3. Emotional Benefits of Gardening (Princeton Environmental Institute)
  4. How to start a simple garden (Simple Dollar); Basic steps to get started in a small space (even a windowsill in your home!)
  5. Divided by a common drawdown dilemma (Monevator); Interesting discussion on the concept of living off dividends/interest vs. selling off capital gains as a method of paying for retirement.
  6. Married to a selfish husband (one frugal girl); issues when one is s spender and the other is a saver. How do you work that out?
  7. How to get a fantastic deal on a new car (clipping chains); Methods to improve the amount you pay for a new car.
  8. Slow Down…FIRE is not a race (Budgets are sexy); Gentle reminder that you need to live life as well as save for FI.
  9. Life Insurance in Early Retirement – cancel or keep it? (Route to Retire). Good article on the pluses and minuses of keeping insurance even if you’ve achieve FIRE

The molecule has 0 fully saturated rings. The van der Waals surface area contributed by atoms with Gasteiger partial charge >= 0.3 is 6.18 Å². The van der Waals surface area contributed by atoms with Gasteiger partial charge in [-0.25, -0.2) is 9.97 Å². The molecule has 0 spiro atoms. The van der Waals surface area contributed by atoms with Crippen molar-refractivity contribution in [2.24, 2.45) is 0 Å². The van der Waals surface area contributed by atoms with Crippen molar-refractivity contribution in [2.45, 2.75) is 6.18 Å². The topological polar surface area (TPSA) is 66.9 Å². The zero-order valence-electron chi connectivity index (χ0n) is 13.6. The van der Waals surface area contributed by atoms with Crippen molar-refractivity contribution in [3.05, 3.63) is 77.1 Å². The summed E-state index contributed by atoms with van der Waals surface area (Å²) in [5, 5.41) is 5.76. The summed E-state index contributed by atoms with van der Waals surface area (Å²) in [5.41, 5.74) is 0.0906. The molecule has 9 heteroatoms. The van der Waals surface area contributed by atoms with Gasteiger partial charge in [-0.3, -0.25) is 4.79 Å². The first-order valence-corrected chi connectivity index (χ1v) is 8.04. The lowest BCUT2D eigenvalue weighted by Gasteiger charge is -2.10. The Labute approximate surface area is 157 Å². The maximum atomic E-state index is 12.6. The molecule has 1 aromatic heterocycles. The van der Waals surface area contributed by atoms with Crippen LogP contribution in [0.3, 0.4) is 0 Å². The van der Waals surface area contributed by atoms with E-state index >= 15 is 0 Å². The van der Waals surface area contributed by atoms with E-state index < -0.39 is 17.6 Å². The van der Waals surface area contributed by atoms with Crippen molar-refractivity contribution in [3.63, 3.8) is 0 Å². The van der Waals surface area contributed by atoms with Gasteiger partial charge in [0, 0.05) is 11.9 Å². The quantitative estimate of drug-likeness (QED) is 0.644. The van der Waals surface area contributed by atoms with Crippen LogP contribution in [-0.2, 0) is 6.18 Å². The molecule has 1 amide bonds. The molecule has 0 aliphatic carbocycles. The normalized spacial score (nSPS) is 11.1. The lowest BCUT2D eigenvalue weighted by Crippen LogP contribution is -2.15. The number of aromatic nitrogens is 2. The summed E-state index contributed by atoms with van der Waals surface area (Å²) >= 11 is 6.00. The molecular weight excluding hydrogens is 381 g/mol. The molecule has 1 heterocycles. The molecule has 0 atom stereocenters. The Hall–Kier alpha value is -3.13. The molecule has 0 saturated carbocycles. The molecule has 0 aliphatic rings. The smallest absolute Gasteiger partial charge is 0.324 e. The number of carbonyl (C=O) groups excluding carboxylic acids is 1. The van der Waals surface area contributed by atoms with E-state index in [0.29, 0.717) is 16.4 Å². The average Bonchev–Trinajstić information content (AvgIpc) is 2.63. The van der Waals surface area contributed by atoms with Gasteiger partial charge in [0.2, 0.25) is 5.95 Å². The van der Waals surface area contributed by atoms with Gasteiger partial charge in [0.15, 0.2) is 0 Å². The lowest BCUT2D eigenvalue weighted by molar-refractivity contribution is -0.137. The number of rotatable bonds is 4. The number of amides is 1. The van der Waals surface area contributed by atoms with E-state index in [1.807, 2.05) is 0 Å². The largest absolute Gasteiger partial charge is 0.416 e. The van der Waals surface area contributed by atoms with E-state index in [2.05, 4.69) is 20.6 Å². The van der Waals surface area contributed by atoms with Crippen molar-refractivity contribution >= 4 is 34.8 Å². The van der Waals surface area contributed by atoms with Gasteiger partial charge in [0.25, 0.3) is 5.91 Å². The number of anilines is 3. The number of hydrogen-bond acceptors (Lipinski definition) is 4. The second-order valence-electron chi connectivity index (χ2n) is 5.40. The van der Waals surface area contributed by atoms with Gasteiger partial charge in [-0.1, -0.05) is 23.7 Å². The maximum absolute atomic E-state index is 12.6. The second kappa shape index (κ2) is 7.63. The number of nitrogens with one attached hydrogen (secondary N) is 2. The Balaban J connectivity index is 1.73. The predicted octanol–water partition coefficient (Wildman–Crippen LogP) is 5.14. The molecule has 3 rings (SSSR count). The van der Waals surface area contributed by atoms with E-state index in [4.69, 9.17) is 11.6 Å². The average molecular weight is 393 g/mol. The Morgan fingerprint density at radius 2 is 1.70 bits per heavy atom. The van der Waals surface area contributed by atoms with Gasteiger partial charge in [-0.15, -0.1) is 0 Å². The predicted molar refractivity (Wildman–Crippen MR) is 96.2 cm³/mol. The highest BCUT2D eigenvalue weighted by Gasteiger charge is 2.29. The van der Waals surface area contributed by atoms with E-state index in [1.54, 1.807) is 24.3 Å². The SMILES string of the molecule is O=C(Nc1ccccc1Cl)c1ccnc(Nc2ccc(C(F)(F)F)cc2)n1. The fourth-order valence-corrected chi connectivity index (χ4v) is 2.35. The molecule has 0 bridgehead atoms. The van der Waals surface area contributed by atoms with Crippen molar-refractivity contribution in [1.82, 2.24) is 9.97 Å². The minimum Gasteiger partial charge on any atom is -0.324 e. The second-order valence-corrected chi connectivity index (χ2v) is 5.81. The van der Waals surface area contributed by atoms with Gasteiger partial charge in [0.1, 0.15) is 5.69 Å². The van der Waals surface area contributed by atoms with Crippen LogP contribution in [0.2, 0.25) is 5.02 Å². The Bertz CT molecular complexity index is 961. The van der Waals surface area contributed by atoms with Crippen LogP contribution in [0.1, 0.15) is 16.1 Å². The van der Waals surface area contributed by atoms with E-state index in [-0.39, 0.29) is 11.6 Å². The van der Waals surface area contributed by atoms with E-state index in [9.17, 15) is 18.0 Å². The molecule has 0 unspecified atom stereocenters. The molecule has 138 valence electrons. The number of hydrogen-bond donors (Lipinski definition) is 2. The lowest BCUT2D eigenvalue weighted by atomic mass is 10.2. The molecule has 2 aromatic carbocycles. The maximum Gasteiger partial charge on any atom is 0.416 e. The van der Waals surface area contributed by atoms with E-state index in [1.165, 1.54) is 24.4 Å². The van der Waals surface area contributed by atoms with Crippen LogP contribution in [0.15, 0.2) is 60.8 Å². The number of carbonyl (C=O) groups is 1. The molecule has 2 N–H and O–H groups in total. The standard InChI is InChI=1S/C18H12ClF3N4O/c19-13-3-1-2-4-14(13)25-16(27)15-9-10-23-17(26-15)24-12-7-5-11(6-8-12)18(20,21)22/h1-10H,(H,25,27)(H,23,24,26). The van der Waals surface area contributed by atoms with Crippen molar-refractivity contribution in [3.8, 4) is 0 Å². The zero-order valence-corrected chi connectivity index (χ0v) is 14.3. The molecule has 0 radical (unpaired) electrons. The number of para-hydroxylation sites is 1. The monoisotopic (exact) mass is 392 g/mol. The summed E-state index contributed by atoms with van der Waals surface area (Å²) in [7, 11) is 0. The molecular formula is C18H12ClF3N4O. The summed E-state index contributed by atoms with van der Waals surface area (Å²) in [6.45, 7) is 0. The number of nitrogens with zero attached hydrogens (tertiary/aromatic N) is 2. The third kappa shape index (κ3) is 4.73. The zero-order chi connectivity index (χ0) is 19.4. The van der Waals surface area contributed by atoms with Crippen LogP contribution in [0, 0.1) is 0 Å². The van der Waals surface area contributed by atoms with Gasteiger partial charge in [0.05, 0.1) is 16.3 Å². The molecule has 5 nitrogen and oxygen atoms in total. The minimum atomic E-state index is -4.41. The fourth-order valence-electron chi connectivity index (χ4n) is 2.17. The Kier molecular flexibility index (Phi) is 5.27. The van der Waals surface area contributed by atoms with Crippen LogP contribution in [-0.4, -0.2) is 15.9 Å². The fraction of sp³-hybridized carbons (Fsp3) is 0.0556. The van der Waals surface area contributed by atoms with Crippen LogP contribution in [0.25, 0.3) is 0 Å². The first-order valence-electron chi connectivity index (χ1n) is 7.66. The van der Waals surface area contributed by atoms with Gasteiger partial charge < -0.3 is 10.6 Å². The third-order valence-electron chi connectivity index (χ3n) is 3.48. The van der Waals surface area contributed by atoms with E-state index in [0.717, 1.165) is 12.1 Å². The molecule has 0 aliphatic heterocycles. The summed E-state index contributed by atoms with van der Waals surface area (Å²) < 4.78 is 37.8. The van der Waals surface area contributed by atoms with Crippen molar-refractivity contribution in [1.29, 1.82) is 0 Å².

10. How to Make money blogging (Think, save, retire); article goes through ways to monetize your blogging experience.
  11. Everything is back to normal (slightly early retirement); how things are going in one of the states which has opened back up after Covid.
  12. Return to Normal? Not exactly (Slowly Sipping Coffee); Interesting list of changes to his life after retiring early. Its not all Roses and Ice Cream.
  13. The Value of Free speech (Retirement Manifesto); In these times, its important to speak out about these kind of topics, rather than let folks be silenced

Saturday Linkage – a little late

Sorry its a little late. I got tied up with some major yard work over the weekend (with a lot of poison ivy) so didn’t get to this. Enjoy!